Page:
The film makes no pretension on what drives Bronson to do the hilariously, horrid things he does. There’s no childhood trauma or nuanced backstory here, the man just really wants attention. The film understanding this simplicity plays up to its character’s motivation with scenes in which Bronson is seen on stage in front of a live audience narrating his life. For him, it’s all one big show and he’s the star! Tom Hardy’s performance here is absolutely transformative, losing himself entirely into the role. His commitment to emulate Bronson’s manic ferocity and downright ridiculous tendencies is a testament to his calibre as a thespian. Any actor can mouth sinister monologues from a prison cell, but it takes a special kind to willingly get butt naked and slather yourself in butter all in the name of art. Yes, that actually happened. The prisoner Charles Bronson himself applauded Hardy’s performance, even going so far to call him “Britain’s No. 1 actor”. Bronson is a surprisingly intelligent deconstruction of the narcissistic psyche of criminals, peeling away the layers to reveal something raw, repugnant and altogether amazing.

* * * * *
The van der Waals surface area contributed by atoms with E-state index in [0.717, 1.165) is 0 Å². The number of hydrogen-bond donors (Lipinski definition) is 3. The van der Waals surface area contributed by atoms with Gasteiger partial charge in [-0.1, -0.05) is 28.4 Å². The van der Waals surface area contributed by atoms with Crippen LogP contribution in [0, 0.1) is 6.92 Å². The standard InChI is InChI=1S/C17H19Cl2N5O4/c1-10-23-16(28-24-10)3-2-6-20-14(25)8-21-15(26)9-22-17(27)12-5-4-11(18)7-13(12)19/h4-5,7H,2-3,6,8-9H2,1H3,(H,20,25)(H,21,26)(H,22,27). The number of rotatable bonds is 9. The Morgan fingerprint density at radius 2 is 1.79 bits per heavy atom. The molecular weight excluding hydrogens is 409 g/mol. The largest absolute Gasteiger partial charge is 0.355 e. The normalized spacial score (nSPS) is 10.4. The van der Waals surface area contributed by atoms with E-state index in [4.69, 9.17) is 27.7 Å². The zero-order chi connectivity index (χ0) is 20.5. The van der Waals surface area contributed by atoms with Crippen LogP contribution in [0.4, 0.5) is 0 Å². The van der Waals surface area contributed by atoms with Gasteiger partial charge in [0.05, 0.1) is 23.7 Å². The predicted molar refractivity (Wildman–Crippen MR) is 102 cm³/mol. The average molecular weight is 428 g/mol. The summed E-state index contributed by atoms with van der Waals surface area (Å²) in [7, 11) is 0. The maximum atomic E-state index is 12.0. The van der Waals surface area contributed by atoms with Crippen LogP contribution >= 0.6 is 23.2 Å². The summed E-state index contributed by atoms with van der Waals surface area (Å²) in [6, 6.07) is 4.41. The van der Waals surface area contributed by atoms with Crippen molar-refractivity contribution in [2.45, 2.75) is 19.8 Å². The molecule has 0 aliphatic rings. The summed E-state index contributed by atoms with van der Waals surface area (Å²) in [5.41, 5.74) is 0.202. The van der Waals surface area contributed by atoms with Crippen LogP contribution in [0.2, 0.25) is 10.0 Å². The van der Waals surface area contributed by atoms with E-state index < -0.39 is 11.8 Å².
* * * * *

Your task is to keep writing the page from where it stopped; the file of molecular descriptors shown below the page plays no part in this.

7. The Case- Zodiac (2007)